By Barney Blakeney
Things really are spinning – not out of control, but almost to the point of confusion. I’ve been busy the past few weeks because of the COVID-19 pandemic and this past week the police murder of George Floyd intensified all that. In the old days I’d flip on the automatic pilot switch and cruise control through. Nowadays that doesn’t work as well. I’m a short-timer. At my age, I gotta get done whatever I need to get done while I still can get it done.
The May 25 police murder of George Floyd in Minneapolis, Minn. is upstaging the world COVID pandemic in ways unimaginable previously. Who’d think that some socially conscious artist in Syria would be painting a mural about an unarmed Black man in America being killed by police? Apparently the global hypocrisy of American justice is recognized more than we think.
Here in Charleston protesters are on the case in ways I never thought I’d see in this community. I was a kid during the turbulent ‘60s. As race riots took place all across the country, Charleston was relatively calm. After Martin Luther King Jr. was assassinated only a few tires in Black neighborhoods were set afire.
The acquittal of the cops who on camera beat the hell out of Rodney King also sparked protests across the country, but Charleston was quiet. Even the brazen murder of Walter Scott or the racially motivated murder of our friends and family at Emanuel AME two months later failed to light a fire in Charleston. You can go back 200 years, and I can’t think of anything that brought Charleston to mass protest of the kind we see now – well maybe the hospital strike of 1969.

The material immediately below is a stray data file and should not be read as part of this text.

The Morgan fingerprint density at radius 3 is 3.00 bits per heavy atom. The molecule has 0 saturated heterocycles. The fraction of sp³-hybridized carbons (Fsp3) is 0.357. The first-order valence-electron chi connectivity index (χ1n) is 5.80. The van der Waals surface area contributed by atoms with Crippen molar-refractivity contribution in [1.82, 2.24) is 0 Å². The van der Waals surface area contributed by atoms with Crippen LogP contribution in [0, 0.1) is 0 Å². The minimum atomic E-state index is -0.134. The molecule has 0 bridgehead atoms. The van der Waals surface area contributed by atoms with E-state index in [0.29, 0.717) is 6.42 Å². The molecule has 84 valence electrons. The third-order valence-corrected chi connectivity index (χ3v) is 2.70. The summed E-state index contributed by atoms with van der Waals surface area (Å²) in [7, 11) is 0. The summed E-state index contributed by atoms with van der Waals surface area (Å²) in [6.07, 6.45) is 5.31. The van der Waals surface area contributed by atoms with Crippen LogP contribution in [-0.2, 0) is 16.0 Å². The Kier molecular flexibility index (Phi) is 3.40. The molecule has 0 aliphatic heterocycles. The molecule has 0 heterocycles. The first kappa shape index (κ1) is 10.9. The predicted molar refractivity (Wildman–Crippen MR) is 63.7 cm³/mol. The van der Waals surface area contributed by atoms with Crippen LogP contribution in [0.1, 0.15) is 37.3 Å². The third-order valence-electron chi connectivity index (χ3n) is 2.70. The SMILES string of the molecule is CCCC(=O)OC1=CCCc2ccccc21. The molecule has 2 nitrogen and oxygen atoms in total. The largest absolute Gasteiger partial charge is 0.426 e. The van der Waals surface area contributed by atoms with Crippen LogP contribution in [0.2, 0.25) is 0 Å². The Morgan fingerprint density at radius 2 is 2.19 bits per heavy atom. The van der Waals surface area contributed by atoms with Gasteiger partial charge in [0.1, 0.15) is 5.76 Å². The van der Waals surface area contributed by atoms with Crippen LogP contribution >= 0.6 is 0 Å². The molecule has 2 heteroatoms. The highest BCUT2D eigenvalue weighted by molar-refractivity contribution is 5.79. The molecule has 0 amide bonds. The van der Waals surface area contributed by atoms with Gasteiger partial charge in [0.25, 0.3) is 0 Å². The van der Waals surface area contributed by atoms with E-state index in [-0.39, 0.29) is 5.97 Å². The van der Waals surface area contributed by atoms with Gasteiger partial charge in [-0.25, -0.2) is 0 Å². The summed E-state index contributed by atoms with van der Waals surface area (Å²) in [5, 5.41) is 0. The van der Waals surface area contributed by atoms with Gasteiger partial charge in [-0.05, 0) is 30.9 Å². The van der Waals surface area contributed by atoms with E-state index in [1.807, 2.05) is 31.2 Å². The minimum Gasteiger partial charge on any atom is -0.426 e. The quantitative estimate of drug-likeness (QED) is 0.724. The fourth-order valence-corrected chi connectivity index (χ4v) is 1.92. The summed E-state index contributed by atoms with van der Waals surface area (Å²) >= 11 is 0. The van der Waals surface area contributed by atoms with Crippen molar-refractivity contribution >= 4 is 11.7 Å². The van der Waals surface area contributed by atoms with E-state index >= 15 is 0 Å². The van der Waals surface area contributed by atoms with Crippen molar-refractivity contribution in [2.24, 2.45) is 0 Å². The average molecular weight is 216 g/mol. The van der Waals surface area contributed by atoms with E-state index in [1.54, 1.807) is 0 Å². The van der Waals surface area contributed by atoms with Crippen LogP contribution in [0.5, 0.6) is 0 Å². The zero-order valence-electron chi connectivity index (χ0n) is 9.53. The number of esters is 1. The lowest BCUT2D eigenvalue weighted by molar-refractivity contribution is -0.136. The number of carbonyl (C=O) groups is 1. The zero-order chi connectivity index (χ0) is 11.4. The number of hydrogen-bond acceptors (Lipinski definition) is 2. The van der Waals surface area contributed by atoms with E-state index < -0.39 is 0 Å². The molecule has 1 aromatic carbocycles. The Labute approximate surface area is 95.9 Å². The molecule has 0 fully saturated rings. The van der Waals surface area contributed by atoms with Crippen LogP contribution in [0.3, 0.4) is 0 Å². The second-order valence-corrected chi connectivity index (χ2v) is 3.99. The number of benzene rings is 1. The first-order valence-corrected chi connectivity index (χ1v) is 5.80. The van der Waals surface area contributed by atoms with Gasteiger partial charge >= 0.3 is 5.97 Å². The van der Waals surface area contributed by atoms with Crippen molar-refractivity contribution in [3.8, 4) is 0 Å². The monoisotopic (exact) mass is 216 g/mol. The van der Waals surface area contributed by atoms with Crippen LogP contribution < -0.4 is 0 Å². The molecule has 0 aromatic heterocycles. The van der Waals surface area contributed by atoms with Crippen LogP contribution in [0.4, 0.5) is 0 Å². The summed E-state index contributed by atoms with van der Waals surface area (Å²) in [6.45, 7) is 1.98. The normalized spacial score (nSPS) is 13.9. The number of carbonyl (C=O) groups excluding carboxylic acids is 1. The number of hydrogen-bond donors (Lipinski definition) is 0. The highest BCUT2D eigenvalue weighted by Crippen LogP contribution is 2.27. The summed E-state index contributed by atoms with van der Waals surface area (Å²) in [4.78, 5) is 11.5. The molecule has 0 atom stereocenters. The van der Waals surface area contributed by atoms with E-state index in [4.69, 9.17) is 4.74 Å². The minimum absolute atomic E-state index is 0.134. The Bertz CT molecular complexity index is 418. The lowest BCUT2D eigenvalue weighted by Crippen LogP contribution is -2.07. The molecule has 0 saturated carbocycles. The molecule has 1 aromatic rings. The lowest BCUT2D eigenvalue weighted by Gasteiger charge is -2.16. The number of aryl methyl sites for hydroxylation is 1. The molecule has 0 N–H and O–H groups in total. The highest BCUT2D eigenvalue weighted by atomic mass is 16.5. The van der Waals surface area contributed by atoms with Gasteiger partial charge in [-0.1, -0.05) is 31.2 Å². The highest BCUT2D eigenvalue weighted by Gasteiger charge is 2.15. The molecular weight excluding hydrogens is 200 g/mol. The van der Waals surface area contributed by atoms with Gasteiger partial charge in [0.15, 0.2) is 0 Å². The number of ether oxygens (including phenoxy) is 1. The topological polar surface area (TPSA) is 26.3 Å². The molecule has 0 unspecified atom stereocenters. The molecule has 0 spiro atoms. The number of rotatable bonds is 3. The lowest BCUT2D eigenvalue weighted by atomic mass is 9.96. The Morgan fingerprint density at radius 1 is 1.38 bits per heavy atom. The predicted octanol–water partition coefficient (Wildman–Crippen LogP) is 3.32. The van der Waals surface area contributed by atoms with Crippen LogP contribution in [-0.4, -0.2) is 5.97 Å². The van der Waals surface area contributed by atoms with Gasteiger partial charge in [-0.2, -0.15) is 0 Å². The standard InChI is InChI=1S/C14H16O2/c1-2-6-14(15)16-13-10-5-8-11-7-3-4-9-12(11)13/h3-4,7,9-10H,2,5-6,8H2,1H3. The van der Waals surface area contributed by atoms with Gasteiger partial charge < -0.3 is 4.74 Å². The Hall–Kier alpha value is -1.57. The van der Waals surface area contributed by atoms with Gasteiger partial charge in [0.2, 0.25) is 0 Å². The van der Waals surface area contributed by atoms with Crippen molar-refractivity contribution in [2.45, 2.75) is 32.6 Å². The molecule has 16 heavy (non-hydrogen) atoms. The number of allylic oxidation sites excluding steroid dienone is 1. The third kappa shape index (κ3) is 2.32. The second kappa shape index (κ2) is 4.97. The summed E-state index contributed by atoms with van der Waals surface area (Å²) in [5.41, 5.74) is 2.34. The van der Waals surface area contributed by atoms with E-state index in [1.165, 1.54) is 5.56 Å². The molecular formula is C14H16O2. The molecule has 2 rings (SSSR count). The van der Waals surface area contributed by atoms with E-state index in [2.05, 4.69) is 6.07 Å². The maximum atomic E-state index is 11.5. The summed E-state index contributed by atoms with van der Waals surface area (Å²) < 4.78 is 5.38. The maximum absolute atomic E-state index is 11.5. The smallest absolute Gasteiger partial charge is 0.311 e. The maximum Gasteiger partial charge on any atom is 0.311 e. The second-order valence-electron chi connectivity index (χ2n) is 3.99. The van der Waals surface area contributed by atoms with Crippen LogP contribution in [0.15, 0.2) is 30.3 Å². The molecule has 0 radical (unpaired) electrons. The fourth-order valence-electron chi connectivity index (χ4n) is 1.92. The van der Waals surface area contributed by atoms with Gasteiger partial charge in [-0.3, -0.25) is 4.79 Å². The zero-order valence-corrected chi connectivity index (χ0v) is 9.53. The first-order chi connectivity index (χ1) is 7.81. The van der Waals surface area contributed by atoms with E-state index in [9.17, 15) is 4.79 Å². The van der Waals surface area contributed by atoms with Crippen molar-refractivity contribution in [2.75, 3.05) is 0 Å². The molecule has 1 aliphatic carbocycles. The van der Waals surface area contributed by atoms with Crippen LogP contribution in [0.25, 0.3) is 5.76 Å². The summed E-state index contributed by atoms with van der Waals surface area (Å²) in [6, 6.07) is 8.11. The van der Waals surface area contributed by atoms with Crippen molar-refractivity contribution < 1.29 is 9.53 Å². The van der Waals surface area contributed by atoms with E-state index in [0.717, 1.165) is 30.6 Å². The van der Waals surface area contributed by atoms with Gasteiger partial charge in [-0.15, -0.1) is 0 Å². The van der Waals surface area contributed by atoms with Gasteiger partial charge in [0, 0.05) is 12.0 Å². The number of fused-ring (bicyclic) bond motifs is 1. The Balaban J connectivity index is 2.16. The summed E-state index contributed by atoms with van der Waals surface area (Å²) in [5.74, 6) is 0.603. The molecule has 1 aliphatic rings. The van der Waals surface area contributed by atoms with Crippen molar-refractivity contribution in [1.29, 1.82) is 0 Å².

There are those who say the violent protests that occurred in downtown Charleston May 29 is not the kind of protest we need. I disagree. Revolution never is orderly or without casualties. Abolitionist Frederick Douglass said it 200 years ago, “Those who profess to favor freedom and yet depreciate agitation, are people who want crops without ploughing the ground; they want rain without thunder and lightning; they want the ocean without the roar of its many waters. The struggle may be a moral one, or it may be a physical one, or it may be both. But it must be a struggle. Power concedes nothing without a demand. It never did and it never will.”
Did some opportunists take advantage of the noble cause for which most of the protesters were out there? Sure they did. But I heard two store owners say that looters cost them their life savings. Hell, the injustice perpetrated against George Floyd cost him his life!
The Book of Ecclesiastes tells us there is a season for everything. As harsh as it may seem, I believe there is a season and a place for violent protest and the seemingly wanton vandalism and looting that comes with it. Clemson football coach Dabo Sweeney said, “These are challenging times – where there is no challenge, there is no change.”
But just as I believe there is a time and place for disruptive protest, I also believe that disruption must be coupled with constructive collaboration. Heather Gray, whose ‘Justice Initiative’ column I read regularly offered some suggestions. Following is some of what she said:
“What are the demands and/or what are the solutions to this on-going police violence? As Martin Luther King, Jr. has taught us all in his revolutionary activism, ultimately, demonstrations should be coupled with concrete demands.